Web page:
A first-degree murder trial that could take most of next week is scheduled to begin Monday in Crawford County Circuit Court.
Patricia McClure-Hajek, 59, is charged in the death of 54-year-old Sharon Sue Richards, an Arkansas State Highway and Transportation Department employee working at the Arkansas Welcome Center on Interstate 40 in Dora May 1, 2012.
At a Monday pretrial scheduling conference, Prosecuting Attorney Marc McCune said he expected to call as many as 20 witnesses during the trial. Public Defender Ryan Norris said the defense would call seven.
McCune told Cottrell he expected the trial to last a minimum of two days; Norris predicted four days.
Cottrell urged the attorneys to avoid any last-minute filings.
“It would have to be something that could not possibly be known now,” he said.
McClure-Hajek is free on a $500,000 signature bond pending the trial.
Van Buren police found Richards’ body on the ground behind her AHTD pickup. She had been shot in the neck twice.
McClure-Hajek approached an officer holding a handgun, which she dropped without resistance. She was transported to Sparks Regional Medical Center for treatment of a self-inflicted gunshot wound to the leg that was apparently accidental.
McClure-Hajek told authorities she was armed with a .22-caliber Ruger for protection because she thought someone was after her. She said she had been in a vehicle accident before coming to the rest stop, where she stayed all night.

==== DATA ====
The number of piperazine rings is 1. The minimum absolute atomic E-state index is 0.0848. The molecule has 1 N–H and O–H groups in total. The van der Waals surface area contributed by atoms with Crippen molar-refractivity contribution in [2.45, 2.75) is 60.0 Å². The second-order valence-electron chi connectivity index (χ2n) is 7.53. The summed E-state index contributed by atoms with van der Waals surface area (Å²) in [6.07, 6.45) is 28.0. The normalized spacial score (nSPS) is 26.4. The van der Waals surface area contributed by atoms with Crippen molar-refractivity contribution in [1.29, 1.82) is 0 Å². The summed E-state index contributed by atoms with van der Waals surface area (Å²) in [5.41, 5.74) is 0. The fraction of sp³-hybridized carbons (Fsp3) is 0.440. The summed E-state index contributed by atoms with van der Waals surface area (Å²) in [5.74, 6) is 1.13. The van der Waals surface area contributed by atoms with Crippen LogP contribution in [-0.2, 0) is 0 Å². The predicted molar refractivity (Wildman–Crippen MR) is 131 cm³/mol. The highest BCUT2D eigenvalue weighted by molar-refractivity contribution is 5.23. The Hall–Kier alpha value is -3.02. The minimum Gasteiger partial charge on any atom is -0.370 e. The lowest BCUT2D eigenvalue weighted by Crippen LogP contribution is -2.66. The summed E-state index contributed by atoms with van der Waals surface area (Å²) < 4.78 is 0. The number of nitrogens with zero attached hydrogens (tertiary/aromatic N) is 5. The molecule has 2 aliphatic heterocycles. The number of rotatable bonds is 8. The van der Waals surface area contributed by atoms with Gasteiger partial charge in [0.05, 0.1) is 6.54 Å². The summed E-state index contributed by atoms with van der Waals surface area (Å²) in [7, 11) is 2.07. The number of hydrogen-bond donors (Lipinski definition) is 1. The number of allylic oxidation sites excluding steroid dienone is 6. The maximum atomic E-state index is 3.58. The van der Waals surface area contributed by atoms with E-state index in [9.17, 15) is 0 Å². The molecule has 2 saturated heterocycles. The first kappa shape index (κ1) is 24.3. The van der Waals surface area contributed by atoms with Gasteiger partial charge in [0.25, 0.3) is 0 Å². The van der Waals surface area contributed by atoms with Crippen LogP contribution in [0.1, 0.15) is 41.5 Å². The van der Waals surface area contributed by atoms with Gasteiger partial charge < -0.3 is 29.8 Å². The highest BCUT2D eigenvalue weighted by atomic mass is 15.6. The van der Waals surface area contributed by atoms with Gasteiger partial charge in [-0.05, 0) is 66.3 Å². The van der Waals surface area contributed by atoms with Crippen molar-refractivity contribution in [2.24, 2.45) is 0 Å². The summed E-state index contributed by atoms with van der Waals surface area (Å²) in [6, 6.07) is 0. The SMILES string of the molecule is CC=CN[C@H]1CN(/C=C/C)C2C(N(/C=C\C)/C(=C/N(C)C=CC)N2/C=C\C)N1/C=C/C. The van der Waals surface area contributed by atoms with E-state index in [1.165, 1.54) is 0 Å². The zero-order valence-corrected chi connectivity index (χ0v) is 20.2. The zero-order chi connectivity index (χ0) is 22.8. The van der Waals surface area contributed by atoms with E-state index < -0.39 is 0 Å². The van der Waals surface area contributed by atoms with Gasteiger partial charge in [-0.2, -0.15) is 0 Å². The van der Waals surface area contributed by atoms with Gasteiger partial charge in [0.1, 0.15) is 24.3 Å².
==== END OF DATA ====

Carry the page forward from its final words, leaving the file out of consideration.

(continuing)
In April, a forensic psychologist filed a report with the court declaring McClure-Hajek suffered from no mental disease of defect at the time of the shooting and has the capacity to assist in her own defense.
Sept. 9, McClure-Hajek was released from the Crawford County Detention Center after Norris argued Arkansas law required her release because she was incarcerated for nine months following her arrest and not yet brought to trial. Under Arkansas law, the state has one year to bring a defendant to trial, unless the defendant is in custody. If a defendant is in custody, he or she must be brought to trial within nine months. Delays created by defense requests don’t count against the nine-month requirement.
In his Sept. 9 order, Cottrell agreed McClure-Hajek was incarcerated for more than 270 days since her arrest, even with excluded time deducted, and ordered her release with conditions.
McClure-Hajek is prohibited from leaving the state, violating any laws and may not possess a weapon or involve herself in any “riotus or disorderly conduct.” She must also report to the Crawford County Detention Center each Friday before 5 p.m.
First-degree murder is a Class Y felony punishable by 10 to 40 years or life in prison. story created on Monday 11/25/2013 at 1:15:12 pm by Kenneth Fry